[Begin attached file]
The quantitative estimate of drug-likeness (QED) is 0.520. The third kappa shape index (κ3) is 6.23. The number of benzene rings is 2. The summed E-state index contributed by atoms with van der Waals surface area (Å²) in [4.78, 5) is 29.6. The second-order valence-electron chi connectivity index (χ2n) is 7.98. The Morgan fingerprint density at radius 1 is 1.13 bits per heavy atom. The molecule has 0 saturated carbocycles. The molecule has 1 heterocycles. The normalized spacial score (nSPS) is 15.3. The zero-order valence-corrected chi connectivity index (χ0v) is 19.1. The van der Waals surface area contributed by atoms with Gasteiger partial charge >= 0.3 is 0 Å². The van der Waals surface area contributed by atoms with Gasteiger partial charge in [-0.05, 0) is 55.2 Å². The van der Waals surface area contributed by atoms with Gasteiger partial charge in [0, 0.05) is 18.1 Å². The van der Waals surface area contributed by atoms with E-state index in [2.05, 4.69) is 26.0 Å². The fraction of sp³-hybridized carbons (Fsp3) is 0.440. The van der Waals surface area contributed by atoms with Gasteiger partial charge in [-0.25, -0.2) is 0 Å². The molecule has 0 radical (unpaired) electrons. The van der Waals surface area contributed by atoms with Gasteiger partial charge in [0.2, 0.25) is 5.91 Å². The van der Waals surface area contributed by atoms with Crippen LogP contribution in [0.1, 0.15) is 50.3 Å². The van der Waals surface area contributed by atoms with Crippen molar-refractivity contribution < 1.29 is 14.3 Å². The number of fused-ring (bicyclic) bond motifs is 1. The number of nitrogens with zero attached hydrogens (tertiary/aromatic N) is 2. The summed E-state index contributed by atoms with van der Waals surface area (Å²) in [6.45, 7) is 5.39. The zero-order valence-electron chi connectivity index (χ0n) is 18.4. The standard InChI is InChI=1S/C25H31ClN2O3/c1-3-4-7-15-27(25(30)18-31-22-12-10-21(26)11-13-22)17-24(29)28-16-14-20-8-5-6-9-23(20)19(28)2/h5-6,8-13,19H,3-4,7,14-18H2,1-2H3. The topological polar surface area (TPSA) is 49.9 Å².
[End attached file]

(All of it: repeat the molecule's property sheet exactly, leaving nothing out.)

The quantitative estimate of drug-likeness (QED) is 0.520. The third kappa shape index (κ3) is 6.23. The number of benzene rings is 2. The summed E-state index contributed by atoms with van der Waals surface area (Å²) in [4.78, 5) is 29.6. The second-order valence-electron chi connectivity index (χ2n) is 7.98. The Morgan fingerprint density at radius 1 is 1.13 bits per heavy atom. The molecule has 0 saturated carbocycles. The molecule has 1 heterocycles. The normalized spacial score (nSPS) is 15.3. The zero-order valence-corrected chi connectivity index (χ0v) is 19.1. The van der Waals surface area contributed by atoms with Gasteiger partial charge >= 0.3 is 0 Å². The van der Waals surface area contributed by atoms with Gasteiger partial charge in [-0.05, 0) is 55.2 Å². The van der Waals surface area contributed by atoms with Gasteiger partial charge in [0, 0.05) is 18.1 Å². The van der Waals surface area contributed by atoms with E-state index in [2.05, 4.69) is 26.0 Å². The fraction of sp³-hybridized carbons (Fsp3) is 0.440. The van der Waals surface area contributed by atoms with Gasteiger partial charge in [-0.25, -0.2) is 0 Å². The molecule has 0 radical (unpaired) electrons. The van der Waals surface area contributed by atoms with Gasteiger partial charge in [0.2, 0.25) is 5.91 Å². The van der Waals surface area contributed by atoms with Crippen LogP contribution in [0.1, 0.15) is 50.3 Å². The van der Waals surface area contributed by atoms with Crippen molar-refractivity contribution < 1.29 is 14.3 Å². The number of fused-ring (bicyclic) bond motifs is 1. The number of nitrogens with zero attached hydrogens (tertiary/aromatic N) is 2. The summed E-state index contributed by atoms with van der Waals surface area (Å²) in [6.45, 7) is 5.39. The zero-order valence-electron chi connectivity index (χ0n) is 18.4. The standard InChI is InChI=1S/C25H31ClN2O3/c1-3-4-7-15-27(25(30)18-31-22-12-10-21(26)11-13-22)17-24(29)28-16-14-20-8-5-6-9-23(20)19(28)2/h5-6,8-13,19H,3-4,7,14-18H2,1-2H3. The topological polar surface area (TPSA) is 49.9 Å².